macOS Catalina isn’t quite the upgrade some Mac owners have come to expect. While offering new features that improve the overall experience, including the ability to wirelessly extend your display to a nearby iPad, compatibility issues and bugs have baffled many Mac users. spicy swallow.
Apple has fixed this situation with several patches, but if you want to downgrade to macOS Mojave – or earlier – that’s also possible, although it’s not quite as straightforward as the update process.
We’ll walk you through all the ways to downgrade from macOS Catalina (along with any other Mac operating system) right here. If you are looking to restore your PC, we will cover how to downgrade from Windows 10 separately.
Why do I have to downgrade from macOS Catalina?
macOS Catalina is a great update for Mac users, introducing a host of useful features and tweaks inspired by Apple’s iOS platform. But like Mojave, High Sierra, and most previous versions of macOS, the launch wasn’t perfect, with users experiencing a number of glitches, issues, and vulnerabilities in Catalina.
Aside from the security issue, some Mac users have found that updating to macOS Catalina has corrupted the apps they use every day – not ideal for graphic designers and software-based advertisers. third-party software, arguably Apple’s main target audience. That’s due to the lack of support for 32-bit apps on Apple’s latest operating system, and while many apps from Adobe and Microsoft now have 64-bit equivalents, many users save money from refuse to switch to a subscription-based model and keep using the old (but still good) software.
You may also find that you cannot run drivers that use kernel extensions due to other changes introduced in Catalina, which could render your hardware useless.
Even if you find yourself unaffected by the lack of 32-bit apps, users claim to run Apple’s latest Mac-focused update on older (but still supported) software. will cause serious performance issues compared to older versions of macOS.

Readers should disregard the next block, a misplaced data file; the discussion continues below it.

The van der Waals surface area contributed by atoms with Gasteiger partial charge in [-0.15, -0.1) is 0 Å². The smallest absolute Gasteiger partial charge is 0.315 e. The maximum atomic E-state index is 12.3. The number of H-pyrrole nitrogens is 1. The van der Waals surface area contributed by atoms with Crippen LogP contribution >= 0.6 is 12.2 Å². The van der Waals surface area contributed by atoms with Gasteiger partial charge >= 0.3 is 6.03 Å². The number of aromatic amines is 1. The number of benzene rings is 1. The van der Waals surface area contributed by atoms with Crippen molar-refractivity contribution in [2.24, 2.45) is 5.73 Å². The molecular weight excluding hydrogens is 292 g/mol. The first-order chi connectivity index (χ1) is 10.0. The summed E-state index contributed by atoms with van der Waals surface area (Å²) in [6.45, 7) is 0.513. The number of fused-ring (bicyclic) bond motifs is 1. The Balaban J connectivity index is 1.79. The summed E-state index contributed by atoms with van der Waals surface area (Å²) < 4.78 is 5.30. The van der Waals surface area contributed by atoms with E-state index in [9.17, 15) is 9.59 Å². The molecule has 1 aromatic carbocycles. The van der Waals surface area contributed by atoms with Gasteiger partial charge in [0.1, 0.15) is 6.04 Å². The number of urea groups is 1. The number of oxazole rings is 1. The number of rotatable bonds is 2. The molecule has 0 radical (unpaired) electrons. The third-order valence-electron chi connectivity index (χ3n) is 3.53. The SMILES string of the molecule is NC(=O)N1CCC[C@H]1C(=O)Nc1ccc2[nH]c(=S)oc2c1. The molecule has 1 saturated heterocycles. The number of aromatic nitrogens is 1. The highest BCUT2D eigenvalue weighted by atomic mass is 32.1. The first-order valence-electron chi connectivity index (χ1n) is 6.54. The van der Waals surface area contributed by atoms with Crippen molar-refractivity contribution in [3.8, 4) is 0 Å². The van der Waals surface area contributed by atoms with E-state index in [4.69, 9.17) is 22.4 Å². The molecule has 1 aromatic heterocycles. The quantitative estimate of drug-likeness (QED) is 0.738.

Whatever your reason for wanting to downgrade, it should be noted that it’s a bit more complicated than the upgrade process – when your Mac is running the latest version of macOS, it won’t let you simply install older version. That’s not to say there isn’t a way, but it becomes even more difficult if you don’t already have an existing Time Machine backup.
How to downgrade from macOS Catalina
You have two choices when downgrading from macOS Catalina: use Time Machine or the bootable installer. Whichever option you choose, you should back up any data/documents stored on your Mac that you want to keep as you’ll be wiping your hard drive completely in the process. You can use online options like iCloud or Google Drive to back up important documents, or if you have an external hard drive (we list the best external hard drives separately), you can store a large amount of data on it.
While Time Machine is often a handy option for backing up files and apps on your Mac, unfortunately, you can’t use it for this purpose. As we explain below, Time Machine not only backs up your documents and data, but it also backs up the macOS version, so if you restore from a Catalina backup, you’ll reinstall Catalina.
Using the Time Machine
Time Machine is the easiest way to downgrade to an earlier version of macOS, providing a quick and easy way to back up documents, data, apps, Settings, and even Mac software itself on any drive. external disk, but there’s one thing to keep in mind: you’ll need to use Time Machine from before you upgrade to Catalina.
If you don’t have a Time Machine backup yet, move on to the next section.
Before we walk you through the steps of using Time Machine to downgrade from macOS Catalina, you should note that you will be wiping everything on your startup disk. While all documents and data from your backup are safe, you will lose any data you’ve saved on your Mac since upgrading to Catalina. We recommend using one of the cloud-based storage services above or an external hard drive (separate from the Time Machine drive) to back up any documents, music, or photos you’ve saved on your Mac. .
When you’re ready, follow these steps to downgrade using Time Machine:
- Plug your Time Machine drive into your Mac.
- Turn on your Mac and immediately hold Command + R until you see the Apple logo appear on the screen.
- When the Restore options appear, select ‘Restore from a Time Machine backup’ and click Continue.
- Then the Restore from Time Machine header will appear – click Continue again.
- Select your Recovery Source. This should be the external hard drive with your Time Machine backups.
- You will then see a list of all the Time Machine backups on the drive. Select the last backup before upgrading to macOS Catalina (or earlier, if you want to revert to a similar version of High Sierra) – the macOS version will be displayed with the date and time of each backup .